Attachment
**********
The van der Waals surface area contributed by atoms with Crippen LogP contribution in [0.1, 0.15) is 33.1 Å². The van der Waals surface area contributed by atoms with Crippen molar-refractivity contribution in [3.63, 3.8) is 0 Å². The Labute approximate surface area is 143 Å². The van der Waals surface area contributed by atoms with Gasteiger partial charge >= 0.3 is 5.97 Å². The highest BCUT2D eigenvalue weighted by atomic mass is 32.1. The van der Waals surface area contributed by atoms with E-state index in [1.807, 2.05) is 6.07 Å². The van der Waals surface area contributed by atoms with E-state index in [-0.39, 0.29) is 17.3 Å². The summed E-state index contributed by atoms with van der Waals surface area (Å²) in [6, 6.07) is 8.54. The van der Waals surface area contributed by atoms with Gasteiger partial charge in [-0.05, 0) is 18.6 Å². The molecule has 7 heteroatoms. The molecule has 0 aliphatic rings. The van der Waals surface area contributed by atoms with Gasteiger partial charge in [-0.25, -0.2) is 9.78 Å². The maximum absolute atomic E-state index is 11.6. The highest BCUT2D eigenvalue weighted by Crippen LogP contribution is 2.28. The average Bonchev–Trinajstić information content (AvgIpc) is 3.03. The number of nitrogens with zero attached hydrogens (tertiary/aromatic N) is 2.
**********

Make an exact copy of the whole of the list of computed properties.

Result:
The van der Waals surface area contributed by atoms with Crippen LogP contribution in [0.1, 0.15) is 33.1 Å². The van der Waals surface area contributed by atoms with Crippen molar-refractivity contribution in [3.63, 3.8) is 0 Å². The Labute approximate surface area is 143 Å². The van der Waals surface area contributed by atoms with Gasteiger partial charge >= 0.3 is 5.97 Å². The highest BCUT2D eigenvalue weighted by atomic mass is 32.1. The van der Waals surface area contributed by atoms with E-state index in [1.807, 2.05) is 6.07 Å². The van der Waals surface area contributed by atoms with E-state index in [-0.39, 0.29) is 17.3 Å². The summed E-state index contributed by atoms with van der Waals surface area (Å²) in [6, 6.07) is 8.54. The van der Waals surface area contributed by atoms with Gasteiger partial charge in [-0.05, 0) is 18.6 Å². The molecule has 7 heteroatoms. The molecule has 0 aliphatic rings. The van der Waals surface area contributed by atoms with Gasteiger partial charge in [-0.25, -0.2) is 9.78 Å². The maximum absolute atomic E-state index is 11.6. The highest BCUT2D eigenvalue weighted by Crippen LogP contribution is 2.28. The average Bonchev–Trinajstić information content (AvgIpc) is 3.03. The number of nitrogens with zero attached hydrogens (tertiary/aromatic N) is 2.